Vascular Anomalies Clinic
1-3pm, two Fridays per month
The Vascular Anomalies Clinic in Madison, Wisconsin, combines the talents of a wide range of pediatric specialty physicians to evaluate and treat both children and adults with blood vessels that have developed abnormally.
Our Approach to Care
The Vascular Anomalies Clinic brings together the most relevant physicians from a wide range of pediatric specialties to evaluate patients and form the best treatment plans. The treatment team varies according to the patients' needs, and can include experts in the areas of pediatric plastic and reconstructive surgery, general surgery, heart care, neurosurgery, oncology, ophthalmology, radiology and more.
Our goal is to make patient evaluations as easy and efficient as possible for patients and families. The Vascular Anomalies Clinic lets parents make one appointment to access the talents of the pediatric specialists most qualified to treat the patients, whether they be children or adults.
What are vascular anomalies?
Vascular anomalies are blood vessels such as arteries, veins, lymphatic vessels, and capillaries which have developed abnormally. In patients, vascular anomalies can look like birthmarks or are undetectable to the eye.
Examples of vascular anomalies:
- Infantile Hemangiomas
- Congenital hemangiomas: Learn more about Rapidly Involuting Congenital Hemangiomas (RICH) and Non-involuting Congenital Hemangiomas (NICH)
- Venous malformations include sporadic, familial and Blue Rubber Bleb Nevus Syndrome
- Lymphatic malformations and cystic hygromas
- Combined venolymphatic malformations
- Klippel-Trénaunay Syndrome and Parkes-Weber Syndrome
- Capillary malformation-arteriovenous malformation syndrome (CM-AVM)
- Nidal arteriovenous malformations: Hereditary Hemorrhagic Telangiectasia and capillary malformation (Port Wine Stain)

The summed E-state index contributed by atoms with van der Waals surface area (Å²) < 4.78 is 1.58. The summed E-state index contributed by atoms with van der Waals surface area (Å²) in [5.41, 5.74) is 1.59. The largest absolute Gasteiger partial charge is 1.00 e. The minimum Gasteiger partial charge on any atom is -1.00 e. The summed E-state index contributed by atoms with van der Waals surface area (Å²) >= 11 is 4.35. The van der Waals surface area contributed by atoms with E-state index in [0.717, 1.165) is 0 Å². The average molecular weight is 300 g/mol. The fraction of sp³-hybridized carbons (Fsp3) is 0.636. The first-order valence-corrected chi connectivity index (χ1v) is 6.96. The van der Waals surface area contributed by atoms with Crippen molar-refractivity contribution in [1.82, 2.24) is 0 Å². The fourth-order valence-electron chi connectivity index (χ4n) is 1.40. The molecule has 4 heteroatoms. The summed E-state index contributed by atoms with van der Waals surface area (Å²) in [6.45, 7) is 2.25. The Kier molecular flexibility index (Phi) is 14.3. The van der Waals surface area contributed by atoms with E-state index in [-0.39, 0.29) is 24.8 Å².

- Intracranial vascular malformations: Vein of Galen (mural and choroidal), congenital dural arteriovenous fistulae and Sturge-Weber Syndrome
- PHACE Syndrome
Causes and Symptoms
Vascular anomalies can be inherited genetically, but the exact cause is not known. Hemangiomas often look like birthmarks - they are red or purple and compressible to the touch.
Vascular anomalies that grow beneath the skin often do not look out of the ordinary but can result in headaches, seizures and the improper flow of oxygen in the blood, which can cause development delays in speech and language.
Diagnosis and Treatment
The Vascular Anomalies Clinic team use American Family Children's Hospital's angiography/catheter laboratory for accurate diagnosis and treatment of vascular anomalies. The laboratory provides state-of-the-art imaging techniques which produce more accurate images and expose our young patients to lower doses of radiation.
Using these images, our physicians collaborate to form treatment plans, including:
- Surgical removal of the vascular anomaly
- Embolization, during which doctors inject material into the vessels to prevent the flow of blood to the anomaly
- Sclerotherapy, during which clotting medication is injected directly into the anomaly